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By West Norwood Therapies Team, Mar 19 2019 09:44AM

Yoga teacher Emma Klein shares the importance of Savasana in yoga - often a love/hate part of a class - ahead of her restorative yoga workshop on Sunday 24th March.

Savasana the Corpse Pose

One of the hardest but the most important postures out of all of the yoga postures. It is a fully conscious, completely still meditation.

People who come to classes, generally fall into two categories

• Those who love savasana and wish half the class was a meditation; and

• Those who don't see the point and often leave before the end to avoid savasana

For both groups, it's important to understand why we do savasana.

For those of you who view yoga as purely a gym or aerobics class, having 5 minutes of lying on the mat doing nothing often seems like a waste of time and it can feel that in our crazy busy lives this time could be better spent. Maybe by getting to the showers faster so that you can get to work or home sooner.

Realistically, 5 minutes in the grand scheme of our lives is a very small investment into something that is the most important part of an entire yoga practice - Savasana.

Why is Savasana so hard?

A lot of people really struggle with lying still and allowing the mind to switch off. Either twitching and wriggling with the mind running wild and their thoughts going all over the place or in some cases falling asleep.

During an Asana class, if the mind has been concentrating hard on maintaining the breath, how the body feels in each posture and being fully aware of oneself, and the body has worked hard throughout then by the end both the body and mind should be tired. This helps to keep the mind clear of thoughts and the body still.

The mind can often still get in the way however, with thoughts still running rampant. Such as

• How much longer will this last?

• Am I breathing correctly?

• Did someone just snore?

• I really need to sneeze/cough/scratch an itch

• I'm hungry

• What am I going to make for dinner?

• What am I really doing with my life?

• Should I quit my job?

Having thoughts is not the issue, allowing those thoughts to expand and flow into a full conversation in your head that is where we fall off track. Being able to bring your thoughts back to your breath and stillness every time they wander is the hard part.

The Art of Savasana

In an ideal world, it would be easy to allow the body to rest and to calm the mind to have no thoughts for 5-10 minutes. However, this takes time and practice but is extremely rewarding once mastered.

A successful savasana takes practice, but here are some steps to help you find that calm space

• Find a comfortable position. Wriggle, stretch and move until you are comfortable, in a position you can maintain with stillness for 5 – 10 minutes. Traditionally, flat on the back with the feet flopping out and the palms facing up. Keeping the chin slightly in to help release your neck. The more comfortable you are the easier it will be to relax. The more relaxed you are the more benefits you will receive. If finding that comfortable space means putting on a jumper or covering your eyes, then do it. It is important to find what works for you. And if you need to roll onto your side or even sit-up then do it.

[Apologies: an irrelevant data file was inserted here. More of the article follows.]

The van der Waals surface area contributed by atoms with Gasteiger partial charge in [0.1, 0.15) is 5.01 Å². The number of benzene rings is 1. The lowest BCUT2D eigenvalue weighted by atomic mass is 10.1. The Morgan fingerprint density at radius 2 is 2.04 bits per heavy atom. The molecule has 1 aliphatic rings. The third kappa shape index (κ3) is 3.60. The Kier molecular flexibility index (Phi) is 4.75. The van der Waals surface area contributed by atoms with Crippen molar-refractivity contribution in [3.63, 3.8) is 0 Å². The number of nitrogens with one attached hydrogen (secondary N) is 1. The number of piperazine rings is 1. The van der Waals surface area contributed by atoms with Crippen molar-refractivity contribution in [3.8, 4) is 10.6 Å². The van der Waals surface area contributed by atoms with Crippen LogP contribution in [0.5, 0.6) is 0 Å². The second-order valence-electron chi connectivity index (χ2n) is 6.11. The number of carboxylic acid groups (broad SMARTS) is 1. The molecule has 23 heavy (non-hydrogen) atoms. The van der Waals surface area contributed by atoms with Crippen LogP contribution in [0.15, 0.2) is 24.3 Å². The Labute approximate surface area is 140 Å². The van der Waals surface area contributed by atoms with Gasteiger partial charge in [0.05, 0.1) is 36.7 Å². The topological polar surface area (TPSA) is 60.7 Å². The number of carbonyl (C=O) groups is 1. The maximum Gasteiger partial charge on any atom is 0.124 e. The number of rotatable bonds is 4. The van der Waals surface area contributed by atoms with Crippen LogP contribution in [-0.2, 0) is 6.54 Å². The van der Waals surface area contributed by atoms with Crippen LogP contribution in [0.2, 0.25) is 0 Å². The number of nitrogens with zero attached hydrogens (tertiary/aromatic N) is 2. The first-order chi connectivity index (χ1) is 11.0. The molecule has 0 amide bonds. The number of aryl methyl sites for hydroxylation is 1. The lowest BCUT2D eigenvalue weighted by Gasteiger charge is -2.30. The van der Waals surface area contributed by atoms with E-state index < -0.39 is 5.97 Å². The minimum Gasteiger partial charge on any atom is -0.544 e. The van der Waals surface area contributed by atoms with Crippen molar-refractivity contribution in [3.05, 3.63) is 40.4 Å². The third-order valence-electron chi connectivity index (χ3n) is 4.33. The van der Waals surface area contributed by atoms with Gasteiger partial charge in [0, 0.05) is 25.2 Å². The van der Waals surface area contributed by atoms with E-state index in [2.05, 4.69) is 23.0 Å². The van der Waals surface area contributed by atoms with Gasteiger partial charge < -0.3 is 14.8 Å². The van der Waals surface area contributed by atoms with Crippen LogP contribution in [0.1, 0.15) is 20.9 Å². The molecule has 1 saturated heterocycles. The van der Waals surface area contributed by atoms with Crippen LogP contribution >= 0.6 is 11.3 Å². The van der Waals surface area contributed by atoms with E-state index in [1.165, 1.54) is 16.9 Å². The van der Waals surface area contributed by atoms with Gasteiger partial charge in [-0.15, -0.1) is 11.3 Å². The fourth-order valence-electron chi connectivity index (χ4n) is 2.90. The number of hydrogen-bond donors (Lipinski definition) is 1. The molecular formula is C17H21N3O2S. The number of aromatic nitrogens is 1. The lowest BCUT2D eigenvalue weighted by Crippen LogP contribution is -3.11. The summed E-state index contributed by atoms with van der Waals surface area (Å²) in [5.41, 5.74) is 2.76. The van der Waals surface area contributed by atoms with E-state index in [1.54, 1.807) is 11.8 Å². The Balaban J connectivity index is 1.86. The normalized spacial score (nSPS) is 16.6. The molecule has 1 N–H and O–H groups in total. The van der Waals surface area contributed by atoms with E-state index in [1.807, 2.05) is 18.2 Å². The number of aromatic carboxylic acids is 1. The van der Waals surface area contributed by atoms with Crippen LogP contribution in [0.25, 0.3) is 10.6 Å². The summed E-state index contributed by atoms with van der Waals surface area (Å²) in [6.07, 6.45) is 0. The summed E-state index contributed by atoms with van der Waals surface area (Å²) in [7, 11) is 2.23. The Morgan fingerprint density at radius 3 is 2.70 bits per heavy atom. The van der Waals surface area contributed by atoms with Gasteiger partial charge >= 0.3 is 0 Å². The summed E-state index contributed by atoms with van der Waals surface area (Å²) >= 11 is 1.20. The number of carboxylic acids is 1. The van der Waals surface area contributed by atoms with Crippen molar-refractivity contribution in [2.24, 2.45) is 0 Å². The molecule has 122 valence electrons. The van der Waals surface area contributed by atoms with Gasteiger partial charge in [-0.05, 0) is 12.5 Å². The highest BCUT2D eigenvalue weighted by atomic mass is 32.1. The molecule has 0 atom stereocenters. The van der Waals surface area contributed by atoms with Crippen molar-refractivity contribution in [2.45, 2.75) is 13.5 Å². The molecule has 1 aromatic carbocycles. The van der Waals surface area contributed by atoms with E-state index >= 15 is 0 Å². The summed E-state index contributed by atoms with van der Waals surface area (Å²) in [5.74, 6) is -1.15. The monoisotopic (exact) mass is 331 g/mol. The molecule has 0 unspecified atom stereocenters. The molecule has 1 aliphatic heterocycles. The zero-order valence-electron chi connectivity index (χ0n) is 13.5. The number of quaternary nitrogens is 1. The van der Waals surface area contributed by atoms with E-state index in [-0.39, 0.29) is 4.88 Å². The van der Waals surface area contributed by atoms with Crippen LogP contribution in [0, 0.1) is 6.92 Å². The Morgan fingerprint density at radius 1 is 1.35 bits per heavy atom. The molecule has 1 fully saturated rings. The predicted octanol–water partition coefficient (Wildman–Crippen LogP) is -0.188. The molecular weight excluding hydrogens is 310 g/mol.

• Take a few deep cleansing breaths in through the nose and out through the mouth to release any tension. Sighing out loud if this works for you. This signals to the parasympathetic nervous system that is OK to relax.

• Slowly bring your focus onto your breath. Feeling the rise and fall of the chest and stomach as the whole body breathes. Observing as you breathe in and out any areas of remaining tension and consciously allow that tension to flow out of your body.

• When your mind wanders, because it will, bring it back to your breath. Allow yourself to observe without becoming attached to any one thought. Some days this will be easier than others, but that is part of the practice. Over time the moments of stillness and quiet will become longer. Don’t judge yourself when this happens, it is normal and takes time and practice.

There are lots of benefits to taking the time to practice savasana.

Stress Relief - Savasana calms the brain and helps to relieve stress and mild depression, reduces headaches, fatigue and insomnia as well as lowering blood pressure. The body holds mental, emotional and physical stress in the form of muscle contraction or tension. Stress is linked to many health problems and learning to release this tension is extremely beneficial to both short- and long-term health.

Healing - Giving the body time to rest, as well as relieving muscle stress allows the body time to heal. Draining any toxins that have been released during the practice and reoxygenating the body.

Self-Acceptance - During class we focus on our bodies and what they can do; today, in this class. In savasana we do not have the distraction of doing to keep us from being self-conscious. By allowing yourself to just be and surrendering to the moment takes practice. It is difficult to accept yourself just as you are in this moment.

Peace - Finding that moment of stillness, connecting with your breath, finding acceptance. Our lives are so busy that often the only peace we find is during sleep. Being able to find and appreciate peace during a conscious waking moment is extremely fulfilling.